People who have had surgery to remove their stomachs or cut the nerve that controls stomach contractions, often feel nauseas after meals. Fifteen to 30 minutes after eating they develop high blood sugar that causes nausea, dizziness, cramping and diarrhea; then two hours later, they develop low blood sugar levels that cause shakiness, vomiting, headache, cold sweating, hunger, weakness and confusion.

The early symptoms of dumping syndrome are caused by a rapid flow of food into the intestines which lowers blood volume by drawing fluid from the blood into the intestines to dilute the food and causes a very high rise in blood sugar. The late phase is caused by a low blood sugar from the high insulin levels of phase one.

Treatment is to never allow a large amount of food to enter the stomach, and avoid foods that cause a high rise in blood sugar and take medication to keep the food in the stomach longer and prevent blood sugar levels from rising too high. In short, the treatment is the same as for diabetics. Avoid bakery products, pastas, sugar added foods and eat lots of whole grains, beans seeds, nuts, and vegetables. Take 500 mg of Glucophage before meals to reduce the rise in blood sugar. Take antacids such as Prilosec, Prevacid and Protinix to shut off stomach acid and keep food in the stomach longer, and eat multiple small meals.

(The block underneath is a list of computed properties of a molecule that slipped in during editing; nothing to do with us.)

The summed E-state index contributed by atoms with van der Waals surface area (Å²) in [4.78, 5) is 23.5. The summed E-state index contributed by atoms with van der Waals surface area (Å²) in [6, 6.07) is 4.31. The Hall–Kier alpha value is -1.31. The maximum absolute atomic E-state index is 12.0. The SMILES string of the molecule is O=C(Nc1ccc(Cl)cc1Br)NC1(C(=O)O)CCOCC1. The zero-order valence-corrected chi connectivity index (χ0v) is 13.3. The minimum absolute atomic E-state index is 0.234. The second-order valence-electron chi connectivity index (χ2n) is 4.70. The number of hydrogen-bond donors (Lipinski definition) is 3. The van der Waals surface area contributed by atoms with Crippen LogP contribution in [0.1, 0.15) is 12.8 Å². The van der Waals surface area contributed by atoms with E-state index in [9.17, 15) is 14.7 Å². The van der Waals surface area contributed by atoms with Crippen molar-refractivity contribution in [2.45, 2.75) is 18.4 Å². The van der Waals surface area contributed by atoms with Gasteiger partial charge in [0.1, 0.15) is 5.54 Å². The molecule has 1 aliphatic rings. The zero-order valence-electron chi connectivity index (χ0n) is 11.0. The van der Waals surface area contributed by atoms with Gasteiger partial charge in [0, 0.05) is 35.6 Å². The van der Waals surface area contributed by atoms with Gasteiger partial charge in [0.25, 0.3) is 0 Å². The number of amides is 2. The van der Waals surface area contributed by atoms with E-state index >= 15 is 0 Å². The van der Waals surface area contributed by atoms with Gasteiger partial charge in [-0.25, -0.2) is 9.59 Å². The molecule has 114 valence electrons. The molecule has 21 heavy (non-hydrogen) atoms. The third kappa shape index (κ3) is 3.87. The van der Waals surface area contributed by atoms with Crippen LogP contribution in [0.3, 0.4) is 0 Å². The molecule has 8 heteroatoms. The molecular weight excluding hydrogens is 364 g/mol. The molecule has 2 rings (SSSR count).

Checked 8/9/05

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